Martin O'Neill remains favourite to succeed Giovanni Trapattoni as Republic of Ireland manager.
The former Celtic, Sunderland and Aston Villa manager, told BBC NI last week he was keen to get back into management.
However the former Northern Ireland captain has yet to declare an interest in the vacancy, following Trapattoni's departure on Wednesday.
Former Republic boss Mick McCarthy, Chris Hughton and Roy Keane are also being linked with the job.
O'Neill, capped 64 times by Northern Ireland, is available after being shown the door by Sunderland in March.
It is understood the 61-year-old was not contacted before the Republic's 1-0 defeat by Austria in Vienna on Tuesday.
McCarthy is another contender who would enjoy popular support, having guided the country to the 2002 World Cup finals in Japan and South Korea.
The current Ipswich boss had more than six years in charge of the country and also played for the Republic in the 1990 World Cup.
Hughton was assistant to former Republic of Ireland manager Brian Kerr and won 53 caps for the Republic.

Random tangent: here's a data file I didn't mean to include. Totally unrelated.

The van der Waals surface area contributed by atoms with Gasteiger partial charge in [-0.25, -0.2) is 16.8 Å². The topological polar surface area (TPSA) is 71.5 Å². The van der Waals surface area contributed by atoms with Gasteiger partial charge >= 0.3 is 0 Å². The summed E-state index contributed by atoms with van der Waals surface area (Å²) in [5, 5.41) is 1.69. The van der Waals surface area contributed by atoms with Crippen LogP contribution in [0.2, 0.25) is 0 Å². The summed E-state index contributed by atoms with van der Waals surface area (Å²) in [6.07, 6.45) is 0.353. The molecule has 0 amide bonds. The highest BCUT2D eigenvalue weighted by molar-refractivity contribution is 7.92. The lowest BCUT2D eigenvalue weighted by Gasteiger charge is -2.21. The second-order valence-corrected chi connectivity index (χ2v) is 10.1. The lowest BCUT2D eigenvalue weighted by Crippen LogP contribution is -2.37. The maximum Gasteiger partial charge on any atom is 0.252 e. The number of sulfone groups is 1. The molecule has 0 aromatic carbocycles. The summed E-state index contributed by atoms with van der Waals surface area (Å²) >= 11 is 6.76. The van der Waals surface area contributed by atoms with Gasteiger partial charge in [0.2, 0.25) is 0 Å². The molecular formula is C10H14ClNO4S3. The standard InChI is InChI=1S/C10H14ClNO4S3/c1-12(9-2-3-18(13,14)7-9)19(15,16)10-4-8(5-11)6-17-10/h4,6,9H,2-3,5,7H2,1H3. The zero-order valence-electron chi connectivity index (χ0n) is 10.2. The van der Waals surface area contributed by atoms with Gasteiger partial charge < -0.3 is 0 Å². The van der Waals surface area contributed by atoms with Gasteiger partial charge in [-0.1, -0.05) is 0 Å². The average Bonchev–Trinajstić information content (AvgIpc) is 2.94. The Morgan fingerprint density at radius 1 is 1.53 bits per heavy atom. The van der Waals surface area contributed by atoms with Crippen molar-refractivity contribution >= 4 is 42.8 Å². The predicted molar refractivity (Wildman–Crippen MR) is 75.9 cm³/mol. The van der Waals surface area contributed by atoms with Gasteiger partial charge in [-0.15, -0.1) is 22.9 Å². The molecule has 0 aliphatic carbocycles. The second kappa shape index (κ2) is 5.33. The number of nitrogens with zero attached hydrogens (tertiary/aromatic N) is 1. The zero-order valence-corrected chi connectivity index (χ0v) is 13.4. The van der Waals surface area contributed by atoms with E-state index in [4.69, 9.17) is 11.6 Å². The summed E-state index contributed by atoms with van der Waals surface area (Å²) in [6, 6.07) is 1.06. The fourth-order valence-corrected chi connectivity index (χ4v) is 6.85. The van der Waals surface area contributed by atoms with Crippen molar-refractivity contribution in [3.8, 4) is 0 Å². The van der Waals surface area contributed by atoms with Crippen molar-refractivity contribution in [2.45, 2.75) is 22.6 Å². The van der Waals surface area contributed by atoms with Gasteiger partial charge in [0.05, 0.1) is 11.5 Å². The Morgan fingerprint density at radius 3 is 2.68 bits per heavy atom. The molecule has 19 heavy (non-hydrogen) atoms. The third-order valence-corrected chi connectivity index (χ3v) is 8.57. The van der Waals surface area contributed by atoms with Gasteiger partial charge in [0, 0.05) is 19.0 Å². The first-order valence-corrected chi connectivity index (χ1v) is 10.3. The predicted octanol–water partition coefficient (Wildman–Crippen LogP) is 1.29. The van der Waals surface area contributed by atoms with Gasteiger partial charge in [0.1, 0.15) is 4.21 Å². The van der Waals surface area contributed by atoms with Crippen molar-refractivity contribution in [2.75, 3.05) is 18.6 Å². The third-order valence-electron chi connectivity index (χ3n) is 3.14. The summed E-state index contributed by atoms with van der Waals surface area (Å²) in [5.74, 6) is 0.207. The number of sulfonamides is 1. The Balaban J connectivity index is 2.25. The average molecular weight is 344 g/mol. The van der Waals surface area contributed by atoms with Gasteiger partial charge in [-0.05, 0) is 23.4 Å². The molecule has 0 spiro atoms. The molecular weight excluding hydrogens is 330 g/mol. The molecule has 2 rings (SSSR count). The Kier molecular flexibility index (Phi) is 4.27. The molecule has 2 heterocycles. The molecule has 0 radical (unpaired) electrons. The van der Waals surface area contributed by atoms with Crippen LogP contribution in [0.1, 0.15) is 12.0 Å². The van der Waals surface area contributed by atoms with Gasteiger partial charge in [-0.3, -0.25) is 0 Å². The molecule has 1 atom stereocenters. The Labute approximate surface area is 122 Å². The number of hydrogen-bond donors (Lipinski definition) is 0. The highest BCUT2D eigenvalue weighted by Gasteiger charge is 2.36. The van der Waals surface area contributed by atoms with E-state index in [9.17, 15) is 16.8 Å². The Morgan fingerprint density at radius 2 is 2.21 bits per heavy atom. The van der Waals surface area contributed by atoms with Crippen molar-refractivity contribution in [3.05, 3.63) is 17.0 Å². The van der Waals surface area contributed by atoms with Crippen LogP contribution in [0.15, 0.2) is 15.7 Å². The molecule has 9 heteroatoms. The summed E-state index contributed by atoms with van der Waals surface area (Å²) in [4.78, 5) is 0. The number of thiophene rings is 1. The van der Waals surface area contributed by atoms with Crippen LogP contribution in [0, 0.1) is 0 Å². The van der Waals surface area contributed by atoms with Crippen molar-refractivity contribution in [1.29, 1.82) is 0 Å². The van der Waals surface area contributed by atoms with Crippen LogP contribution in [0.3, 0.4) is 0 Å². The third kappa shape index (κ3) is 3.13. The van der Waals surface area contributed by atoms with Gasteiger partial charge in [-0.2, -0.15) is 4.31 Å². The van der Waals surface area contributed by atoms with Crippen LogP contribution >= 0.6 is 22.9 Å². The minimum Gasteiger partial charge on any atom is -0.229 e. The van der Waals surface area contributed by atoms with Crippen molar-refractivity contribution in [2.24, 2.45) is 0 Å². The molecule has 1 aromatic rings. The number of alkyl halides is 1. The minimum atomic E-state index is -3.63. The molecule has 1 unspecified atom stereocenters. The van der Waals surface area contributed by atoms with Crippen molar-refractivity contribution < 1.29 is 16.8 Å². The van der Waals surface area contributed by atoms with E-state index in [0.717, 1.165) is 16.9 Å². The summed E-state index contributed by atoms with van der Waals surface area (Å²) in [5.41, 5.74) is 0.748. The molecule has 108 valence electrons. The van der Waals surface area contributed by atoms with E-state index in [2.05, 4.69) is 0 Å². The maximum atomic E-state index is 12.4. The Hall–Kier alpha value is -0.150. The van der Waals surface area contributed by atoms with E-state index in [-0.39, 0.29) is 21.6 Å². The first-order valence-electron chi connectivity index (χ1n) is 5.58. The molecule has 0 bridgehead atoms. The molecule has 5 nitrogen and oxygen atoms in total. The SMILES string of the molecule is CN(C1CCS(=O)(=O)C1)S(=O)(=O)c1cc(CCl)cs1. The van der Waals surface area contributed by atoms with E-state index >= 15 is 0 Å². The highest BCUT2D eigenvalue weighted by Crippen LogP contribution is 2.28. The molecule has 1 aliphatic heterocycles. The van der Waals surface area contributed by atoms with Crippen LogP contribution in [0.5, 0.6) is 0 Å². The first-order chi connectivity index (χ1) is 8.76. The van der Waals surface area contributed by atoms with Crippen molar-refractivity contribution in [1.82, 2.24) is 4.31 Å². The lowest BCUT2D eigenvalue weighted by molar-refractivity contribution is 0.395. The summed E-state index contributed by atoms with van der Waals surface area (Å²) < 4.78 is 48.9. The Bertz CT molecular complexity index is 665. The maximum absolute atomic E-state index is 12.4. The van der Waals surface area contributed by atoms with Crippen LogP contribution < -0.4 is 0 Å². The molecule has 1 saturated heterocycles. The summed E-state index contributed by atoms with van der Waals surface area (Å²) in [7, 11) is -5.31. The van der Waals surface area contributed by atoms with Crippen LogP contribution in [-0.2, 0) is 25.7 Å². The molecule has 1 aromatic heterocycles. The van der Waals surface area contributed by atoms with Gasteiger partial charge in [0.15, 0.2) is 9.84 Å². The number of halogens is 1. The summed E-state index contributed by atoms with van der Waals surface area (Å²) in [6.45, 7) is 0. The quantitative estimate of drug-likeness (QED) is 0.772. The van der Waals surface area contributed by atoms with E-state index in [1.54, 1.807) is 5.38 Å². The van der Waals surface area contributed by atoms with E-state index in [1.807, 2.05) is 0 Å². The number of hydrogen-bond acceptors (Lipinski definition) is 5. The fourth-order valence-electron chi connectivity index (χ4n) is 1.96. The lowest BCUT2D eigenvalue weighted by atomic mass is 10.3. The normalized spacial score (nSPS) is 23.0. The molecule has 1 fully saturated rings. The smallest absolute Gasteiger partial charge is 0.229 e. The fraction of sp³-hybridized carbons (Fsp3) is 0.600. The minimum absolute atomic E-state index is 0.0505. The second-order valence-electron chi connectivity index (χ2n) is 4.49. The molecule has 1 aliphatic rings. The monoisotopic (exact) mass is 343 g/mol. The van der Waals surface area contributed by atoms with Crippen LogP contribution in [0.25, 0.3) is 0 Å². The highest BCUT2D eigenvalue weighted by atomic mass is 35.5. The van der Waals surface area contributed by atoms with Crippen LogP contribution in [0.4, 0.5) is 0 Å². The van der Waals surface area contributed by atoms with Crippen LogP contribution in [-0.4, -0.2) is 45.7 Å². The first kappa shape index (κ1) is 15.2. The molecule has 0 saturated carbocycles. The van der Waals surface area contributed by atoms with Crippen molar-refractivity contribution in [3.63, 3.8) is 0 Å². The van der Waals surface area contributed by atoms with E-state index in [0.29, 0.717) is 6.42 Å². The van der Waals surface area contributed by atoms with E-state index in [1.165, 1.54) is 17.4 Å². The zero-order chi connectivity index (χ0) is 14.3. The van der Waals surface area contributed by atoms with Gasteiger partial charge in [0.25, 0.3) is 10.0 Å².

He established a good reputation as a manager at Newcastle, whom he guided back into the Premier League following relegation, and has since impressed at both Birmingham and current club Norwich.
Former Manchester United and Republic of Ireland skipper Keane is also being linked as a possible successor to Trapattoni. He cut his teeth as a manager at Sunderland, winning promotion to the Premier League at the first attempt, and later guided Ipswich to the semi-finals of the Carling Cup.
Steve Staunton, who won 102 caps for the Republic and managed the team on their failed mission to qualify for Euro 2008 before losing his job, was not surprised that Trapattoni was relieved of his duties.
But he said expectations that the Republic should be qualifying for major tournaments on a regular basis were "unrealistic" given the small pool of players available for selection.
He threw his weight behind those calling for O'Neill to take over.
"He's got more experience than anybody out there so it wouldn't be a bad shout," he said.
"Who knows what the FAI have in mind, but Martin would be up there high on the list.
"I would like to see an Irishman get it or somebody who's from these islands, who knows what the Irish boys are about and knows the mentality."